It came out of nowhere. Thousands were left without electricity,
wires were blown down creating dangerous situations for some local residents, trees blew over and my mint plant went clattering about outside. The hummingbird feeder waved to and fro, spraying red sugar water onto the recently cleaned balcony deck. (Today, I replaced the liquid for the birds, it had totally emptied.)
That night Jerry lost his head. The poor guy was out there during the storm and it was just too much for him. I told daughter Susan what had happened. Knowing Jerry very well, she was worried sick.
Who is Jerry you ask? And why was he outdoors during the windstorm? Well, it’s a long story. He and I have cohabited peacefully for about 25 years. And, should you presume there’s a warm body next to me in my bed, that is not the case. Jerry chooses to spend his nights on the balcony, rain or shine.
Susan sometimes asks what I’d like for my birthday, Mothers’ Day, or whatever, and I will tell her. Years ago I said I wanted an Inukshuk for my balcony. Susan, accustomed to having a weird mother, went off to a garden rock dealer or whatever to find the makings for said Inukshuk. She spent about an hour and a half carefully picking rocks she felt could build one small enough to fit in with my balcony’s decor. When she approached the counter to pay for them, the man there looked in her box, then at her — and laughed.
‘What do yo want these for?’ he asked. When she told him, he chuckled and just gave them to her. He thought they were worthless. That’s how much he knew. Thus it was that Susan made my Inukshuk.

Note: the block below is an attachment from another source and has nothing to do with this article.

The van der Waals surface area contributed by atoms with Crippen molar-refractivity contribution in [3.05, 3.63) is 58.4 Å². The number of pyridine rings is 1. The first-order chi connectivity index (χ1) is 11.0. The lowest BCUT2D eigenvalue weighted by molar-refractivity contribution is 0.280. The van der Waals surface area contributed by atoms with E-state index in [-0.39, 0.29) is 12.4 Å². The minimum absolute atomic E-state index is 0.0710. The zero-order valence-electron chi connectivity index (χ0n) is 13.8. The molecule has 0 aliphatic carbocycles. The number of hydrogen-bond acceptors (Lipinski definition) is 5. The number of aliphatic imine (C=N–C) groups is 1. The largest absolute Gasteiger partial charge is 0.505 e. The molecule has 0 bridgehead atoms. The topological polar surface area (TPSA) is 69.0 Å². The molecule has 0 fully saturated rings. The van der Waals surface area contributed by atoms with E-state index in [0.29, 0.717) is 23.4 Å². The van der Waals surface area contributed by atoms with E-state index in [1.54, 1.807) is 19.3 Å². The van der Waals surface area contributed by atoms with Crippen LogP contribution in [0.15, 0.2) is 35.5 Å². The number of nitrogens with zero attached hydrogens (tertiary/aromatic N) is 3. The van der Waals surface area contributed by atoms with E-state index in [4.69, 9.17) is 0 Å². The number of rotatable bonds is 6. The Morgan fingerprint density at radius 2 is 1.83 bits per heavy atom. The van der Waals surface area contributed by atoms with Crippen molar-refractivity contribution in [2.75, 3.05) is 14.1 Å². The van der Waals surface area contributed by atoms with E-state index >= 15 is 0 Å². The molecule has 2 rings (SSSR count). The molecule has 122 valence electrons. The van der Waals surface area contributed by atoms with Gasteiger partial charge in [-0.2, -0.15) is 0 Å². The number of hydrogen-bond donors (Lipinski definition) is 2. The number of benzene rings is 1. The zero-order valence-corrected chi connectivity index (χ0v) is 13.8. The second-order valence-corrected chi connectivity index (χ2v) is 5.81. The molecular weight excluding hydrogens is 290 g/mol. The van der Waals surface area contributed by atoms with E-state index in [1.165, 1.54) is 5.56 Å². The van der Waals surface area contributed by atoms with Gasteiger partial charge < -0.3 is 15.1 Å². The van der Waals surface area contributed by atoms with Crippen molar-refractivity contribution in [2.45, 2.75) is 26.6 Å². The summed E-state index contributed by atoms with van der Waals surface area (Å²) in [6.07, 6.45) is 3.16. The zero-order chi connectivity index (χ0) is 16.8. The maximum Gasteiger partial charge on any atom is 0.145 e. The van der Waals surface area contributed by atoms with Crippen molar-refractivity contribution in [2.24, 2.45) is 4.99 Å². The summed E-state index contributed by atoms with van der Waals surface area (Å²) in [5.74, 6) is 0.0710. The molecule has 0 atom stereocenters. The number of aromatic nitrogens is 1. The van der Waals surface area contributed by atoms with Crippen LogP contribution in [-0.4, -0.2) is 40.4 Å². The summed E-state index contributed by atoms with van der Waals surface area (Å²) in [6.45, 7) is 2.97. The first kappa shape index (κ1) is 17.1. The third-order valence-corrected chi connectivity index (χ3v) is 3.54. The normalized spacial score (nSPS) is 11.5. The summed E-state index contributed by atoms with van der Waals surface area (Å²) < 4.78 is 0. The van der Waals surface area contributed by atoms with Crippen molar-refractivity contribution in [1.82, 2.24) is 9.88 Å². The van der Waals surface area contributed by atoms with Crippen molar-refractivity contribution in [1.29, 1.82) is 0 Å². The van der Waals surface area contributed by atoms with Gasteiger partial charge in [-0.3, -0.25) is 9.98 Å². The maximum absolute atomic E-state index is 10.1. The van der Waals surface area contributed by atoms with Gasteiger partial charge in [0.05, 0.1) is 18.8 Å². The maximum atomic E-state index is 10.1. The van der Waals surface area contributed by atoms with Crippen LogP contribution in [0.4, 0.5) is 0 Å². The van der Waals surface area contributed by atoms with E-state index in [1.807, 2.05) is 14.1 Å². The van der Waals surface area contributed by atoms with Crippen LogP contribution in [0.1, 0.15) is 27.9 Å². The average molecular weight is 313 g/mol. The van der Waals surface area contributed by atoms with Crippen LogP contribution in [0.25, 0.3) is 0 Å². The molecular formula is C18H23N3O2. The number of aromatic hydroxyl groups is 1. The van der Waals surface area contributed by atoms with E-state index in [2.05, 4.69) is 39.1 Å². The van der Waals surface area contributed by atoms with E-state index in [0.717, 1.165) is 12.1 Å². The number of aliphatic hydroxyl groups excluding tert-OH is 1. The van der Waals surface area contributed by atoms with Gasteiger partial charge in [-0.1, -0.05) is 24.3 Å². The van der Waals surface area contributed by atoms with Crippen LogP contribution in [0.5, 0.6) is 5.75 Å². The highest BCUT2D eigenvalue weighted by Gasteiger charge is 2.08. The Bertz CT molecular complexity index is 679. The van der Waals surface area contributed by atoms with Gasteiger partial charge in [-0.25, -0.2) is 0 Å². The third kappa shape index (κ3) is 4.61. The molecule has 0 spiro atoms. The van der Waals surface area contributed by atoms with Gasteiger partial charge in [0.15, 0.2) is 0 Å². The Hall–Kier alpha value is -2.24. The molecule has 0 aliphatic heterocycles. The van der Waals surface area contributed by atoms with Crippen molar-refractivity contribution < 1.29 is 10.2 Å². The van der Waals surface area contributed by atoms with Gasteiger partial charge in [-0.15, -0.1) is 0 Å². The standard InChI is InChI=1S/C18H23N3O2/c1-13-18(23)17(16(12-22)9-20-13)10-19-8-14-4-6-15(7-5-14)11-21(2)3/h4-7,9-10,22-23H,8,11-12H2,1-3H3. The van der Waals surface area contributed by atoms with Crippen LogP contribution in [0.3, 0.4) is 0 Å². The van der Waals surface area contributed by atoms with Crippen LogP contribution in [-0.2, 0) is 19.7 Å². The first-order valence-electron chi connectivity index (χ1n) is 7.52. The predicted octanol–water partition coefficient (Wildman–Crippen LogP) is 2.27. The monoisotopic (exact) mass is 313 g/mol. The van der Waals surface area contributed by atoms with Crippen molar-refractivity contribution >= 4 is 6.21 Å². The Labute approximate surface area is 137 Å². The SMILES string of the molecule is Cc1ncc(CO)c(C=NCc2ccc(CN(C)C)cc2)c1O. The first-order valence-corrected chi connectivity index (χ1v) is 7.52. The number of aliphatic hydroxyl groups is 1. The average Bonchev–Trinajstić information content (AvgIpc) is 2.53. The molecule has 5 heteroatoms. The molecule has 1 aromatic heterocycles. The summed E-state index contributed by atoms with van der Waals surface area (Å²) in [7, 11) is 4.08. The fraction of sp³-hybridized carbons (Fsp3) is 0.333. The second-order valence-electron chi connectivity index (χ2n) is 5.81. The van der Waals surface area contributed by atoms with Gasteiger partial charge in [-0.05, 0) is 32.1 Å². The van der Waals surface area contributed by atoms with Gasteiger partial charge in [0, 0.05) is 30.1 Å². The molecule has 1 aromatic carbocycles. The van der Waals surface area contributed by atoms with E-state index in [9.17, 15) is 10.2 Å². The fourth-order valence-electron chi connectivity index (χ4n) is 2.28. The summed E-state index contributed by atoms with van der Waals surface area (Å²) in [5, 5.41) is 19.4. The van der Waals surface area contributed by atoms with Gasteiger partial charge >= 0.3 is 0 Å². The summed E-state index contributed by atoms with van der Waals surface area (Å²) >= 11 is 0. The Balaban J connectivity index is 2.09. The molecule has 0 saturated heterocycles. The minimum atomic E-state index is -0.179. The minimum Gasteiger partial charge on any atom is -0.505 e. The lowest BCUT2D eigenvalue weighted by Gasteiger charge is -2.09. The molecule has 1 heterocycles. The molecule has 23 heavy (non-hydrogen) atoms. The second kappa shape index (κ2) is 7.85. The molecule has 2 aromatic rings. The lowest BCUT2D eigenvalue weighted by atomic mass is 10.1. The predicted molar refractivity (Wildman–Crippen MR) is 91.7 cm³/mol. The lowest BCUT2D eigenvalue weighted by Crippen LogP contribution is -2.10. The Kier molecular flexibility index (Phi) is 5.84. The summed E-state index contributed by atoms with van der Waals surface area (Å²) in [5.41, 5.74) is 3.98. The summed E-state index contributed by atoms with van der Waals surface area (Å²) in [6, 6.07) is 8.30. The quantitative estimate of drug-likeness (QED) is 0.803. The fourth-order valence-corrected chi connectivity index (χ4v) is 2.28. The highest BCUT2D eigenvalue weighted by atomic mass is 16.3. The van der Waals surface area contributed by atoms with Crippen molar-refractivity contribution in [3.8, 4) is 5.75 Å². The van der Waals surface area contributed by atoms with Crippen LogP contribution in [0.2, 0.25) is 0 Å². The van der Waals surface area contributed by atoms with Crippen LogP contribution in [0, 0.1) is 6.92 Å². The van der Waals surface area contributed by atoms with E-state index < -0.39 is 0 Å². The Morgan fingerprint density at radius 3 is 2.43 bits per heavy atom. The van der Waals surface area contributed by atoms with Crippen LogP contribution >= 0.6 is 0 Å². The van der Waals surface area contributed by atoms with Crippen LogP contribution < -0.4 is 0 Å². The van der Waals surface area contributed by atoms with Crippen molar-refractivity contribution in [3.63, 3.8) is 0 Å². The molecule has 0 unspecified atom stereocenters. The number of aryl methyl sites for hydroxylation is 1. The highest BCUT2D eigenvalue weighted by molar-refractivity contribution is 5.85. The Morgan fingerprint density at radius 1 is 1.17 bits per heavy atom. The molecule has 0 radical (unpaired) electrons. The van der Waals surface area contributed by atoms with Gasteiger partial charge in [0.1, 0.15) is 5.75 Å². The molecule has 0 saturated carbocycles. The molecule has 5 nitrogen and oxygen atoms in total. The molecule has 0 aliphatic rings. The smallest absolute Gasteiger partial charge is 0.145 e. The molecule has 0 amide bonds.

‘What will you call him?’ She asked.
‘Jerry???? What kind of name is that for an Inukshuk?
‘He’s my Inukshuk.’
‘If you insist, but Jerry is no name for an Inukshuk.’
I didn’t care. Should my Inukshuk have an Inuit name like Agloolik? Or Uyarak? I wanted him to have a ridiculous but simple name. Understandably, Susan has never forgotten who Jerry is. This week she knew immediately who I was talking about when I told her his head was missing.
‘Look for it mom.’ she pleaded, ‘Maybe it fell downstairs. Check your neighbor’s deck.’
After a thorough search of the vicinity and being worried sick about Jerry’s errant head, I finally spotted it. There it sat quietly hiding under the miniature lilac tree. He could have at least helped me look, but just like a man, he ignored me and sat there quietly reading his newspaper.
Ah, the distress someone you love can give you….. Did he not realize it’s not that easy to replace a head?
The Russian writer Nikolai Gogol (1809-52) wrote a wonderful short story about a nose that went astray. One can possibly function without a nose, besides the nose did come back at the end. How can you even look for your head if it’s missing?
Well, life is back to normal. Jerry has his head. Susan and I are much relieved — and here he is in all his glory.